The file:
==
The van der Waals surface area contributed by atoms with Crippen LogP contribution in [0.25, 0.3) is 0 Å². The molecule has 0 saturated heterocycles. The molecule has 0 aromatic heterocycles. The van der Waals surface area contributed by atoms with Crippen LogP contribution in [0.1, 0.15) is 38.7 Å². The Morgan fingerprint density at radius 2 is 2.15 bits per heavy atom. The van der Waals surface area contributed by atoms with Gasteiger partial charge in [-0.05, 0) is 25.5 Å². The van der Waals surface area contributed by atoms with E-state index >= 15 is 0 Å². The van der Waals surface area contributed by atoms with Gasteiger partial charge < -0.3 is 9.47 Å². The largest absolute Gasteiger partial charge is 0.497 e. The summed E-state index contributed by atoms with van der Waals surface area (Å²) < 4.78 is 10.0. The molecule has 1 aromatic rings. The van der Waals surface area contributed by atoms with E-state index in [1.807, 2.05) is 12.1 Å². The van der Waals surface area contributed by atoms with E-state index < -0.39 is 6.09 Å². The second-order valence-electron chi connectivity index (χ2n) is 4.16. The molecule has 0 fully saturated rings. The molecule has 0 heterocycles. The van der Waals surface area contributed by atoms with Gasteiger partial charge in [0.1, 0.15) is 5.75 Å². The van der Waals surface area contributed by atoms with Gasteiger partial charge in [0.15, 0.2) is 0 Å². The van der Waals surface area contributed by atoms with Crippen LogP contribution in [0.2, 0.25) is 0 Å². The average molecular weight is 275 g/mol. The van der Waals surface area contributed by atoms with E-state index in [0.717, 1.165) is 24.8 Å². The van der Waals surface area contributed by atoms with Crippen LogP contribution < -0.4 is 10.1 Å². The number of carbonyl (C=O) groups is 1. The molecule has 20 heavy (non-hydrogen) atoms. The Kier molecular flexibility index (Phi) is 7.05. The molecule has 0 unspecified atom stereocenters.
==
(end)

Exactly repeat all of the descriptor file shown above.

The van der Waals surface area contributed by atoms with Crippen LogP contribution in [0.25, 0.3) is 0 Å². The molecule has 0 saturated heterocycles. The molecule has 0 aromatic heterocycles. The van der Waals surface area contributed by atoms with Crippen LogP contribution in [0.1, 0.15) is 38.7 Å². The Morgan fingerprint density at radius 2 is 2.15 bits per heavy atom. The van der Waals surface area contributed by atoms with Gasteiger partial charge in [-0.05, 0) is 25.5 Å². The van der Waals surface area contributed by atoms with E-state index >= 15 is 0 Å². The van der Waals surface area contributed by atoms with Gasteiger partial charge < -0.3 is 9.47 Å². The largest absolute Gasteiger partial charge is 0.497 e. The summed E-state index contributed by atoms with van der Waals surface area (Å²) < 4.78 is 10.0. The molecule has 1 aromatic rings. The van der Waals surface area contributed by atoms with E-state index in [1.807, 2.05) is 12.1 Å². The van der Waals surface area contributed by atoms with E-state index < -0.39 is 6.09 Å². The second-order valence-electron chi connectivity index (χ2n) is 4.16. The molecule has 0 fully saturated rings. The molecule has 0 heterocycles. The van der Waals surface area contributed by atoms with Gasteiger partial charge in [0.1, 0.15) is 5.75 Å². The van der Waals surface area contributed by atoms with Gasteiger partial charge in [0.15, 0.2) is 0 Å². The van der Waals surface area contributed by atoms with Crippen LogP contribution in [0.2, 0.25) is 0 Å². The average molecular weight is 275 g/mol. The van der Waals surface area contributed by atoms with E-state index in [0.717, 1.165) is 24.8 Å². The van der Waals surface area contributed by atoms with Crippen LogP contribution < -0.4 is 10.1 Å². The number of carbonyl (C=O) groups is 1. The molecule has 20 heavy (non-hydrogen) atoms. The Kier molecular flexibility index (Phi) is 7.05. The molecule has 0 unspecified atom stereocenters.